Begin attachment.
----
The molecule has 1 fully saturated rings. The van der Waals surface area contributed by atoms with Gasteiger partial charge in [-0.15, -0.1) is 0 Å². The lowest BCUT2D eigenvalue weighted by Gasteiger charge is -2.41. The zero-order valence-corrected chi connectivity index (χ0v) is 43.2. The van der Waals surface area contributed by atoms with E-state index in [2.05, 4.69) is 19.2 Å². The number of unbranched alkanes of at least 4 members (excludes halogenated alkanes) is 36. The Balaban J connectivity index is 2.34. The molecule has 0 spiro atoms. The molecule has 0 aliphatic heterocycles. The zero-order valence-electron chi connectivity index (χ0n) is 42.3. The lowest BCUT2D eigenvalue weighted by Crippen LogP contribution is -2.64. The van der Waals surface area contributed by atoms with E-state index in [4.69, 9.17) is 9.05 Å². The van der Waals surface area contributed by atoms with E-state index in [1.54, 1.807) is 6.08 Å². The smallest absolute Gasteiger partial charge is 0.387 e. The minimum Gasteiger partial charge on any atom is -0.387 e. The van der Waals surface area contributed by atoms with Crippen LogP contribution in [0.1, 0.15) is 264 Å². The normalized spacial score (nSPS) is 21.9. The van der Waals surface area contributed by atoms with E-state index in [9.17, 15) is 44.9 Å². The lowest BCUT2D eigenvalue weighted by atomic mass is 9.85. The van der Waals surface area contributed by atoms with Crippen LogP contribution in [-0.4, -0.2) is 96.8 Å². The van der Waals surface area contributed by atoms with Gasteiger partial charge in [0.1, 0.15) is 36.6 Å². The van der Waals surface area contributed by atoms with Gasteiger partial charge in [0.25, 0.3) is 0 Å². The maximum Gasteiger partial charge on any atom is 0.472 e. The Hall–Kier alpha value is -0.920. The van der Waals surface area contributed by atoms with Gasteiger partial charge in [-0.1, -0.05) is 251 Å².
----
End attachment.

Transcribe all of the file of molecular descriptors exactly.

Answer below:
The molecule has 1 fully saturated rings. The van der Waals surface area contributed by atoms with Gasteiger partial charge in [-0.15, -0.1) is 0 Å². The lowest BCUT2D eigenvalue weighted by Gasteiger charge is -2.41. The zero-order valence-corrected chi connectivity index (χ0v) is 43.2. The van der Waals surface area contributed by atoms with E-state index in [2.05, 4.69) is 19.2 Å². The number of unbranched alkanes of at least 4 members (excludes halogenated alkanes) is 36. The Balaban J connectivity index is 2.34. The molecule has 0 spiro atoms. The molecule has 0 aliphatic heterocycles. The zero-order valence-electron chi connectivity index (χ0n) is 42.3. The lowest BCUT2D eigenvalue weighted by Crippen LogP contribution is -2.64. The van der Waals surface area contributed by atoms with E-state index in [4.69, 9.17) is 9.05 Å². The van der Waals surface area contributed by atoms with E-state index in [1.54, 1.807) is 6.08 Å². The smallest absolute Gasteiger partial charge is 0.387 e. The minimum Gasteiger partial charge on any atom is -0.387 e. The van der Waals surface area contributed by atoms with Crippen LogP contribution in [0.1, 0.15) is 264 Å². The normalized spacial score (nSPS) is 21.9. The van der Waals surface area contributed by atoms with E-state index in [9.17, 15) is 44.9 Å². The lowest BCUT2D eigenvalue weighted by atomic mass is 9.85. The van der Waals surface area contributed by atoms with Crippen LogP contribution in [-0.4, -0.2) is 96.8 Å². The van der Waals surface area contributed by atoms with Gasteiger partial charge in [0.1, 0.15) is 36.6 Å². The van der Waals surface area contributed by atoms with Gasteiger partial charge in [0.25, 0.3) is 0 Å². The maximum Gasteiger partial charge on any atom is 0.472 e. The Hall–Kier alpha value is -0.920. The van der Waals surface area contributed by atoms with Gasteiger partial charge in [-0.1, -0.05) is 251 Å².